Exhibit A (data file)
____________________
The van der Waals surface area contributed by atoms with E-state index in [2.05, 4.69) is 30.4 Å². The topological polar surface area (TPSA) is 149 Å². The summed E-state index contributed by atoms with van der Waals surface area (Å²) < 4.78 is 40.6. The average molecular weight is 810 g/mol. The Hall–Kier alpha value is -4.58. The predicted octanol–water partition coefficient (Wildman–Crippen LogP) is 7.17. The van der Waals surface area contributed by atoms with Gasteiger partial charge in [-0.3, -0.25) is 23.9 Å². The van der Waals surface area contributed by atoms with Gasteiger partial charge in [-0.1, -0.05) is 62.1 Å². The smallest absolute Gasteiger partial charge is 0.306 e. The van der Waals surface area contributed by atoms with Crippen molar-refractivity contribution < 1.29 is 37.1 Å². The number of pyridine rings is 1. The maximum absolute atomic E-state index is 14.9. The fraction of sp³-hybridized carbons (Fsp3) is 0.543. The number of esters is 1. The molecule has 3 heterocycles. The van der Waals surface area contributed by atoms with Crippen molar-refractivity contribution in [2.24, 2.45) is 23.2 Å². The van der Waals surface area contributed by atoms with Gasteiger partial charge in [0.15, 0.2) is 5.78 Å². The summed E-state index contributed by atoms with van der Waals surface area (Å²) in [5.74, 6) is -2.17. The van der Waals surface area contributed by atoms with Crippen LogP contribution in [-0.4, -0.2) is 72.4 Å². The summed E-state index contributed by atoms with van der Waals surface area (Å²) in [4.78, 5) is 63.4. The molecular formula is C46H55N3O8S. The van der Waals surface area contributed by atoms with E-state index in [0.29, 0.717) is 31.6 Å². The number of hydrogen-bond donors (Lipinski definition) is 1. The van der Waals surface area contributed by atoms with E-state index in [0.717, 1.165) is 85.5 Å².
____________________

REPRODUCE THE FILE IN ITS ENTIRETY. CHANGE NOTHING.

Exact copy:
The van der Waals surface area contributed by atoms with E-state index in [2.05, 4.69) is 30.4 Å². The topological polar surface area (TPSA) is 149 Å². The summed E-state index contributed by atoms with van der Waals surface area (Å²) < 4.78 is 40.6. The average molecular weight is 810 g/mol. The Hall–Kier alpha value is -4.58. The predicted octanol–water partition coefficient (Wildman–Crippen LogP) is 7.17. The van der Waals surface area contributed by atoms with Gasteiger partial charge in [-0.3, -0.25) is 23.9 Å². The van der Waals surface area contributed by atoms with Gasteiger partial charge in [-0.1, -0.05) is 62.1 Å². The smallest absolute Gasteiger partial charge is 0.306 e. The van der Waals surface area contributed by atoms with Crippen molar-refractivity contribution < 1.29 is 37.1 Å². The number of pyridine rings is 1. The maximum absolute atomic E-state index is 14.9. The fraction of sp³-hybridized carbons (Fsp3) is 0.543. The number of esters is 1. The molecule has 3 heterocycles. The van der Waals surface area contributed by atoms with Crippen molar-refractivity contribution in [2.24, 2.45) is 23.2 Å². The van der Waals surface area contributed by atoms with Gasteiger partial charge in [0.15, 0.2) is 5.78 Å². The summed E-state index contributed by atoms with van der Waals surface area (Å²) in [5.74, 6) is -2.17. The van der Waals surface area contributed by atoms with Crippen LogP contribution in [-0.4, -0.2) is 72.4 Å². The summed E-state index contributed by atoms with van der Waals surface area (Å²) in [4.78, 5) is 63.4. The molecular formula is C46H55N3O8S. The van der Waals surface area contributed by atoms with E-state index in [0.29, 0.717) is 31.6 Å². The number of hydrogen-bond donors (Lipinski definition) is 1. The van der Waals surface area contributed by atoms with E-state index in [0.717, 1.165) is 85.5 Å².